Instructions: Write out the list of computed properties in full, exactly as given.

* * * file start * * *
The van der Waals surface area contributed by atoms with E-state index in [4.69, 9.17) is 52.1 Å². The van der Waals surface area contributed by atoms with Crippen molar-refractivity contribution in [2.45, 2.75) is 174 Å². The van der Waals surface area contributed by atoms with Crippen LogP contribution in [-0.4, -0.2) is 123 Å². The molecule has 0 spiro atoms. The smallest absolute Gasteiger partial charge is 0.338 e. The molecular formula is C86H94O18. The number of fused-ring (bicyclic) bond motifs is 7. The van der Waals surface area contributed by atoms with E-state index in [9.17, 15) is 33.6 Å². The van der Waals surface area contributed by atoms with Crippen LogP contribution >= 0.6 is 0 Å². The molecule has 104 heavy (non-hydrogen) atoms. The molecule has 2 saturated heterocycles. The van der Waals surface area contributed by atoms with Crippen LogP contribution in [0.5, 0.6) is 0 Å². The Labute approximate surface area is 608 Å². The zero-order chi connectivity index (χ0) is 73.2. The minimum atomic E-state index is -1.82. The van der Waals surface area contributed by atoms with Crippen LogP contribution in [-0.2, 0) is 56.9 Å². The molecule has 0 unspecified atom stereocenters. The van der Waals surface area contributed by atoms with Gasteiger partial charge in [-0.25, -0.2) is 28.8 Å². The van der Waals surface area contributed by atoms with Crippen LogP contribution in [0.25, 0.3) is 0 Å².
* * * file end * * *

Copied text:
The van der Waals surface area contributed by atoms with E-state index in [4.69, 9.17) is 52.1 Å². The van der Waals surface area contributed by atoms with Crippen molar-refractivity contribution in [2.45, 2.75) is 174 Å². The van der Waals surface area contributed by atoms with Crippen LogP contribution in [-0.4, -0.2) is 123 Å². The molecule has 0 spiro atoms. The smallest absolute Gasteiger partial charge is 0.338 e. The molecular formula is C86H94O18. The number of fused-ring (bicyclic) bond motifs is 7. The van der Waals surface area contributed by atoms with E-state index in [9.17, 15) is 33.6 Å². The van der Waals surface area contributed by atoms with Crippen LogP contribution >= 0.6 is 0 Å². The molecule has 104 heavy (non-hydrogen) atoms. The molecule has 2 saturated heterocycles. The van der Waals surface area contributed by atoms with Crippen LogP contribution in [0.5, 0.6) is 0 Å². The Labute approximate surface area is 608 Å². The zero-order chi connectivity index (χ0) is 73.2. The minimum atomic E-state index is -1.82. The van der Waals surface area contributed by atoms with Crippen LogP contribution in [-0.2, 0) is 56.9 Å². The molecule has 0 unspecified atom stereocenters. The van der Waals surface area contributed by atoms with Gasteiger partial charge in [-0.25, -0.2) is 28.8 Å². The van der Waals surface area contributed by atoms with Crippen LogP contribution in [0.25, 0.3) is 0 Å².